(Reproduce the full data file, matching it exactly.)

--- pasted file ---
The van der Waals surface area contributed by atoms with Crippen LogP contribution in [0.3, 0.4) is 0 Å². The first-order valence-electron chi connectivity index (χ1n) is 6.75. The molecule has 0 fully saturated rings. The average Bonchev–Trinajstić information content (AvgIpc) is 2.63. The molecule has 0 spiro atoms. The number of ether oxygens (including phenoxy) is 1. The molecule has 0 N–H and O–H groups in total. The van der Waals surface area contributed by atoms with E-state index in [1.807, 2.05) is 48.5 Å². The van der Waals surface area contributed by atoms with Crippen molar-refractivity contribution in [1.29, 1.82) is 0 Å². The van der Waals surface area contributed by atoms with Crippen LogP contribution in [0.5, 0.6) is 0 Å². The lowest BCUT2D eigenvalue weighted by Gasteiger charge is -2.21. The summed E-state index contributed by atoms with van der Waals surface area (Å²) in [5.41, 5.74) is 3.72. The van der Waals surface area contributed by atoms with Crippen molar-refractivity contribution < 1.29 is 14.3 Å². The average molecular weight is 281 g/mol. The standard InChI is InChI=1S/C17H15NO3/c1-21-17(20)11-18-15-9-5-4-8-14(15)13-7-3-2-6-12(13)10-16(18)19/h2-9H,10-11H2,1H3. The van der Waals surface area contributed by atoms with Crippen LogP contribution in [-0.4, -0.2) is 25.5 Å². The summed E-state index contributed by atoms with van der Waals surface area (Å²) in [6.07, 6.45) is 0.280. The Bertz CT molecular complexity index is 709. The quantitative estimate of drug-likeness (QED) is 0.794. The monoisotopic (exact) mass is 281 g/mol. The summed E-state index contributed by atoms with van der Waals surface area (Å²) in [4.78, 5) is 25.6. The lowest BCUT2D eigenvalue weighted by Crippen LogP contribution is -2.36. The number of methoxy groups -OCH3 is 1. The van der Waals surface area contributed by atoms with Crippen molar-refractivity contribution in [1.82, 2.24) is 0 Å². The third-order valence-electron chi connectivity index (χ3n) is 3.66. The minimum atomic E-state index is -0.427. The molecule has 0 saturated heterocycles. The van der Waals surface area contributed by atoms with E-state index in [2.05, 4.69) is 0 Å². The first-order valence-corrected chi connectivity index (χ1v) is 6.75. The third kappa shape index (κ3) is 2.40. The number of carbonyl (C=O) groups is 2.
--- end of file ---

The van der Waals surface area contributed by atoms with Crippen LogP contribution in [0.3, 0.4) is 0 Å². The first-order valence-electron chi connectivity index (χ1n) is 6.75. The molecule has 0 fully saturated rings. The average Bonchev–Trinajstić information content (AvgIpc) is 2.63. The molecule has 0 spiro atoms. The number of ether oxygens (including phenoxy) is 1. The molecule has 0 N–H and O–H groups in total. The van der Waals surface area contributed by atoms with E-state index in [1.807, 2.05) is 48.5 Å². The van der Waals surface area contributed by atoms with Crippen molar-refractivity contribution in [1.29, 1.82) is 0 Å². The van der Waals surface area contributed by atoms with Crippen LogP contribution in [0.5, 0.6) is 0 Å². The lowest BCUT2D eigenvalue weighted by Gasteiger charge is -2.21. The summed E-state index contributed by atoms with van der Waals surface area (Å²) in [5.41, 5.74) is 3.72. The van der Waals surface area contributed by atoms with Crippen molar-refractivity contribution < 1.29 is 14.3 Å². The average molecular weight is 281 g/mol. The standard InChI is InChI=1S/C17H15NO3/c1-21-17(20)11-18-15-9-5-4-8-14(15)13-7-3-2-6-12(13)10-16(18)19/h2-9H,10-11H2,1H3. The van der Waals surface area contributed by atoms with Crippen LogP contribution in [-0.4, -0.2) is 25.5 Å². The summed E-state index contributed by atoms with van der Waals surface area (Å²) in [6.07, 6.45) is 0.280. The Bertz CT molecular complexity index is 709. The quantitative estimate of drug-likeness (QED) is 0.794. The monoisotopic (exact) mass is 281 g/mol. The summed E-state index contributed by atoms with van der Waals surface area (Å²) in [4.78, 5) is 25.6. The lowest BCUT2D eigenvalue weighted by Crippen LogP contribution is -2.36. The number of methoxy groups -OCH3 is 1. The van der Waals surface area contributed by atoms with Crippen molar-refractivity contribution in [1.82, 2.24) is 0 Å². The third-order valence-electron chi connectivity index (χ3n) is 3.66. The minimum atomic E-state index is -0.427. The molecule has 0 saturated heterocycles. The van der Waals surface area contributed by atoms with E-state index in [2.05, 4.69) is 0 Å². The first-order valence-corrected chi connectivity index (χ1v) is 6.75. The third kappa shape index (κ3) is 2.40. The number of carbonyl (C=O) groups is 2.